News Release

World's second utility-scale 24/7 tower CSP, Noor III commissions solar field

2018 marks a historically significant milestone for a solar technology that runs day or night

Business Announcement


Noor I, II and III

image: The 510 MW Noor complex aerial view shows Noor III (tower CSP) at left, next to Noor I and II (trough CSP). view more 

Credit: ©SENER

A lot is riding on Morocco's Noor III

At 150 MW, Noor III will be only the second-ever utility-scale (over 100 MW) CSP tower in the world to store solar energy for night in molten salts, after the 110 MW Crescent Dunes tower project in Nevada. (The 377 MW Ivanpah solar thermal energy plant, in California, although also at utility-scale, is a kind of tower CSP that can not store energy, as it directly heats water for steam in its receiver. Unlike molten salts, steam has proven to be poor at storing heat.)

Crescent Dunes followed a much smaller experimental DOE-funded tower pilot, the 10 MW Solar One/Solar Two, which was tested during the 90s and dismantled in 2009. SENER's Noor III is also much larger than its Gemasolar plant near Seville, the first ever commercial tower CSP with molten salts storage, that has operated successfully round the clock since 2011, but is just 20 MW.

This relative "youth" of tower CSP technology, and especially tower with molten salts energy storage, compared to trough,(How trough CSP differs from tower) gives it great potential for cost reduction, according to SENER.

"Tower has not been deployed as much as parabolic trough," the Performance Guarantee Manager at SENER, Sergio Relloso told SolarPACES in a Skype call.

"We have about 5 GW of CSP technology deployed in the world today, but approximately 4.5 GW of it is parabolic trough, so trough comprises 90% of the CSP that's deployed."

Noor III, at 150 MW, the world's second utility-scale Concentrated Solar Power (CSP) tower with molten salt storage, will deliver power to Morocco's electricity grid by October, if not sooner.

"Noor III receiver installation on tower has been finalized already, so we are ready to continue the commissioning of the plant with the solar field operative," the Performance Guarantee Manager at SENER, Sergio Relloso told SolarPACES in a Skype call.

"Noor II for example was synchronized the first week of January and then we initiated the ramp up to 100% of plant load of 200 MW, to later commence commercial operation of the plant. In Noor III we are under commissioning now, with the target of reaching synchronization in summer."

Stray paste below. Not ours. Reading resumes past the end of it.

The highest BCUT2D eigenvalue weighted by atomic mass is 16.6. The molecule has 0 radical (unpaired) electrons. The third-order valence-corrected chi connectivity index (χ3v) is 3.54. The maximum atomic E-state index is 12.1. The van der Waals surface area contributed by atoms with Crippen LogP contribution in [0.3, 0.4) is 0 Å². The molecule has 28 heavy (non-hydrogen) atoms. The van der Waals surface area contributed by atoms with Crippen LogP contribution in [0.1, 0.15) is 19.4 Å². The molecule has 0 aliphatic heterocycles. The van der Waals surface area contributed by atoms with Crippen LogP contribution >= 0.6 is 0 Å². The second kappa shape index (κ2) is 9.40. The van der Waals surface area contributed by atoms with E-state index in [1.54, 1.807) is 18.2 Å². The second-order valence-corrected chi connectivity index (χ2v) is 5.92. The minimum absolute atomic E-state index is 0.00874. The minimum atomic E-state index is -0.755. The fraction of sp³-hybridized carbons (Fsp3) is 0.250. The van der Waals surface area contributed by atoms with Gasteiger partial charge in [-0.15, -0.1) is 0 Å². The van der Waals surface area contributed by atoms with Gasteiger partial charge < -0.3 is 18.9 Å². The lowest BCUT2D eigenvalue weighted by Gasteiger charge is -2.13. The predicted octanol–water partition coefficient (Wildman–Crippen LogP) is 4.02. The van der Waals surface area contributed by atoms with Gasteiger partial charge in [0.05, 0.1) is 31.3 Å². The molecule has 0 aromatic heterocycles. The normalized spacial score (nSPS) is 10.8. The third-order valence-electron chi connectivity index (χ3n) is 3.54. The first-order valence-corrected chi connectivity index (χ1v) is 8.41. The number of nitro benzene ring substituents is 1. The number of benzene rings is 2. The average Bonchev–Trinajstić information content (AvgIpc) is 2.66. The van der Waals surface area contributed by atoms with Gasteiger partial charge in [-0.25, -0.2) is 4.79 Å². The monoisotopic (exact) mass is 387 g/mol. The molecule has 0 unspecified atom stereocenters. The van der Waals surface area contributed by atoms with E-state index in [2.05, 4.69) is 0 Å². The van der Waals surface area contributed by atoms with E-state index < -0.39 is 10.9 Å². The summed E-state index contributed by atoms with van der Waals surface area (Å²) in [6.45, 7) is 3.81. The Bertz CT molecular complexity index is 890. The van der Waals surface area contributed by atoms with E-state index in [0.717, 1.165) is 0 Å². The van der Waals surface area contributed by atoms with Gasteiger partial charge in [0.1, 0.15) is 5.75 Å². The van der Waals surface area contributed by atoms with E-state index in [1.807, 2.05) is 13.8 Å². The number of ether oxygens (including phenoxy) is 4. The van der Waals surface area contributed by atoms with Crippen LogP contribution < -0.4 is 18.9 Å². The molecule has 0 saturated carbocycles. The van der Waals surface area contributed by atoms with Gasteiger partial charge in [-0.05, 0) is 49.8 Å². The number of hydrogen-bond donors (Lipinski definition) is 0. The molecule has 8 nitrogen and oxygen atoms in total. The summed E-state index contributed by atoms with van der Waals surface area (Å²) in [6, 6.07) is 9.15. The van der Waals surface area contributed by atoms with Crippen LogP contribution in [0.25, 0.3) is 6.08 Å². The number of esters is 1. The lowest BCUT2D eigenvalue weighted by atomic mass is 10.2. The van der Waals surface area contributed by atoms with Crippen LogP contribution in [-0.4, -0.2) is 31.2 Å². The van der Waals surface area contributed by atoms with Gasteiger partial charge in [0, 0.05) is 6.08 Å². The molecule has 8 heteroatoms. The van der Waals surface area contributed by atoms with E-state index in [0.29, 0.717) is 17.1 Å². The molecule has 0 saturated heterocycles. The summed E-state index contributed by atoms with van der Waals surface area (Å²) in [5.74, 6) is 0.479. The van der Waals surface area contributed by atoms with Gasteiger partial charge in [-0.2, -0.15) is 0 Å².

Noor III will complete Morocco's huge 510 M Noor Solar Complex at Ouarzazate

At 150 MW gross capacity, Noor III will deliver 140 MW of net capacity during Morocco's Peak Hours Time Slot.The remaining 10 MW supplies power for the site itself, the so-called 'parasitic' needs that are normal at power plants.

With 7.5 hours of storage, Noor III was optimized to meet the demand during five peak hours daily during which the electricity price is 18% higher. The first two CSP plants at Ouarzazate, Noor I and Noor II, both trough, have 3 and 6 hours of storage respectively.

Although Noor III is SENER's 29th CSP project, it is only its second CSP tower with molten salts storage. SENER's Gemasolar was the world's first commercial tower CSP to include thermal energy storage with molten salts. It has been operating reliably since 2011, generating solar power for hours after dark near Seville in Spain. Gemasolar has the capacity of producing electricity on a 24/7 basis.

SENER also engineered and built the 160 MW Noor I and 200 MW Noor II, the latter together with China's SEPCOIII.

SENER is technology provider for the entire Noor III project, the solar field, the solar receiver on the tower, the controls that keep these two in sync together, the solar thermal storage system in molten salts and the power block. It shares EPC duties with China's SEPCOIII, which is mainly involved in all the components and subsystems of the Power Island.

CSP trough prices have come down considerably since their first deployment, as efficiencies of production tend to lower costs. Yet SENER was able to price Noor III similarly to the trough project, Noor II.

"If we can achieve a similar cost between the tower and the trough, when there is such a low deployment of tower, we are sure we have much more potential for cost reduction, but we will need to make more tower," said Relloso.


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